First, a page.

Sorry to the five of you who read this or check in – school has been a bit of a downer for me lately – a lot of studying for end-of-quarter tests and paper writing (and presentation-giving = ew!), and yesterday I found out that getting in next quarter might not be as easy as I originally thought, because of the tripled enrollment. I’m not going to lie, there was some yelling…it looks like what was supposed to be a 10-month program may take me over a year, and I’m not terribly happy about that…
Anyway, what this means is that I have fallen a bit behind on my reading, so have been trying to make the rounds this morning. I did get a chance yesterday to listen to the tail end of the Kevin Calabro Show on 710 ESPN, as hosted by Paul Silvi. Shannon Drayer spent a few moments on before the Hot Stove (at 6pm Wednesdays!) talking about John Lackey, and not really doing much to dissuade me from thinking that it might still be an option, even though I know that it’s probably not. I’m paraphrasing here, but she said something to the effect of ‘Lackey’s going to go wherever he feels he’s most wanted, and that could mean he winds up in Seattle’. Again, I am paraphrasing, but what she said had a positive edge to it. I’m not holding my breath, but it’s fun to dream.
Another thing that’s fun to dream about is the other name that’s been thrown around a lot lately – Adrian Gonzalez. “But,” you say, all aggravated and stuff, “but what about Russell Branyan?!” IT’S ADRIAN FREAKING GONZALEZ! I don’t think I’ve been into this team long enough to understand what it means to have a consistent hard-hitting first baseman (“consistent” being the operative word here). I have no idea what it’s like. I knew Richie Sexson starting in 2007, so my experience with the first base position is one of the Bad Sexson/Bryan LaHair/Miguel Cairo/Tug Hulett variety. Don’t get me wrong, I’ll be happy if Branyan decides to come back because I generally am not a fan of change in baseball (and I love me some Russell), but Adrian Gonzalez is change I can believe in. Also, I’ll get to use memes where I compare him to Dante in Clerks a lot. But I digress! If the Padres are willing to deal him (and it sounds like they might be), and Branyan decides that whatever Jack Zduriencik and company are offering him is not what he is interested in, then I am fully on the Gonzalez bandwagon, and would like our front office to go after him like a rabid raccoon.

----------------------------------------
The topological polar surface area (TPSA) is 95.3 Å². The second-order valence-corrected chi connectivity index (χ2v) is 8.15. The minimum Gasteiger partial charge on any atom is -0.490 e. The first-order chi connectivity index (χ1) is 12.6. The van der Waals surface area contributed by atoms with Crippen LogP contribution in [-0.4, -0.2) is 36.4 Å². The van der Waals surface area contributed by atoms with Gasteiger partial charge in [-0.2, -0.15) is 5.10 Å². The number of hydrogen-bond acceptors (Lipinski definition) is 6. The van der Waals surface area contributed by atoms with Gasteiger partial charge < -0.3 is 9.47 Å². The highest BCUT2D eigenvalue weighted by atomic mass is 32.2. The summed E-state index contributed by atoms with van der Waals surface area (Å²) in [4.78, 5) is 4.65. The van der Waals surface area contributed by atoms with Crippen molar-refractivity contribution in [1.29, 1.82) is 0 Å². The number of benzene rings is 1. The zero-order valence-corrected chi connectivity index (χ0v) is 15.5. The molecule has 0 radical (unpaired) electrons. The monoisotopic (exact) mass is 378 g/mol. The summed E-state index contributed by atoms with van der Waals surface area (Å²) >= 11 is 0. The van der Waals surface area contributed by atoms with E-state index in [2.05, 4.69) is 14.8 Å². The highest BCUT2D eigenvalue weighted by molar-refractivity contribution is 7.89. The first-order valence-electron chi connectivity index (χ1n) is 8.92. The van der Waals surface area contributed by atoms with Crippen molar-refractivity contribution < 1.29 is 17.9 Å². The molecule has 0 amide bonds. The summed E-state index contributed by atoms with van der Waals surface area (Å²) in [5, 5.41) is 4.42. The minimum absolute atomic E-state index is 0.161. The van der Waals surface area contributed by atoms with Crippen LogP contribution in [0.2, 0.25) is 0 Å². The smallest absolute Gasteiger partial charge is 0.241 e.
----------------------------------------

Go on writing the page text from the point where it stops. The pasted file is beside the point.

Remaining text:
Some awards have been given out in the past week as well; the Cy Young award and the award for Manager of the Year. The Cy Young was of course given to AL pitcher Zack Greinke, with Felix Hernandez arriving in at a close second. This didn’t cause as much of an uproar as I expected it to in Seattle, but some folks were a bit miffed. I wasn’t surprised in the least, and I’ll tell you why; repetition. After listening to some other teams’ press and then ours, I can tell you that our press folk are a little less biased toward home. Rather than be dismissive of the opposition’s talent like so many others, Niehaus, Drayer, the FSN crew, etc are all vocally in awe when they see a player do something amazing, and they tend to give credit where credit is due. Zack Greinke’s name was the most commonly-repeated name from our press corps, and it was always in a way where you thought maybe – just maybe – they had seen God. And this was even when we weren’t playing Kansas City. If Greinke threw a shut-out, a full game, or lowered his ERA, our people were on it and talking about it, during our games. You didn’t hear the same of the other potential winners, not even Felix. There was some debate at the end over who might get it between the two of them, with talk about who pitched in a more important game, or whose team had their backs at the plate, but by and large, I knew Greinke was going to take it; he was too highly regarded, and he deserved it. I spent no time worrying about this, however, because Felix has only just begun. 2010 is going to be an exciting year for Mr Hernandez.